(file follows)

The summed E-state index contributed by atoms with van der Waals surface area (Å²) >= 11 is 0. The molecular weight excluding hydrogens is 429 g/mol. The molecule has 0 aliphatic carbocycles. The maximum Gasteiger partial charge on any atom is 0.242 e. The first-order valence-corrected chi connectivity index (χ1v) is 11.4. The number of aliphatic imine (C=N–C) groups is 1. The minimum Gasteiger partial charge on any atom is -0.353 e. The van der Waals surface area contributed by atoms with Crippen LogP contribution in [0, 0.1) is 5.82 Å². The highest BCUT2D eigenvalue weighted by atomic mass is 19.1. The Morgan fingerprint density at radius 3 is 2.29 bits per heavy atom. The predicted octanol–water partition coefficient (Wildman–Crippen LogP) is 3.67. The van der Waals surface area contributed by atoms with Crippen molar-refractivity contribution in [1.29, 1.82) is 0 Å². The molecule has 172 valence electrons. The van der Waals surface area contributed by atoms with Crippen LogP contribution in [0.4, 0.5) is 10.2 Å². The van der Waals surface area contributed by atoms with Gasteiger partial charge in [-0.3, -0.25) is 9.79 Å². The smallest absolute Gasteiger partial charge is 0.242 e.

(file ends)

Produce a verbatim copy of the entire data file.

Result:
The summed E-state index contributed by atoms with van der Waals surface area (Å²) >= 11 is 0. The molecular weight excluding hydrogens is 429 g/mol. The molecule has 0 aliphatic carbocycles. The maximum Gasteiger partial charge on any atom is 0.242 e. The first-order valence-corrected chi connectivity index (χ1v) is 11.4. The number of aliphatic imine (C=N–C) groups is 1. The minimum Gasteiger partial charge on any atom is -0.353 e. The van der Waals surface area contributed by atoms with Crippen LogP contribution in [0, 0.1) is 5.82 Å². The highest BCUT2D eigenvalue weighted by atomic mass is 19.1. The Morgan fingerprint density at radius 3 is 2.29 bits per heavy atom. The predicted octanol–water partition coefficient (Wildman–Crippen LogP) is 3.67. The van der Waals surface area contributed by atoms with Crippen molar-refractivity contribution in [1.29, 1.82) is 0 Å². The molecule has 172 valence electrons. The van der Waals surface area contributed by atoms with Crippen LogP contribution in [0.4, 0.5) is 10.2 Å². The van der Waals surface area contributed by atoms with Gasteiger partial charge in [-0.3, -0.25) is 9.79 Å². The smallest absolute Gasteiger partial charge is 0.242 e.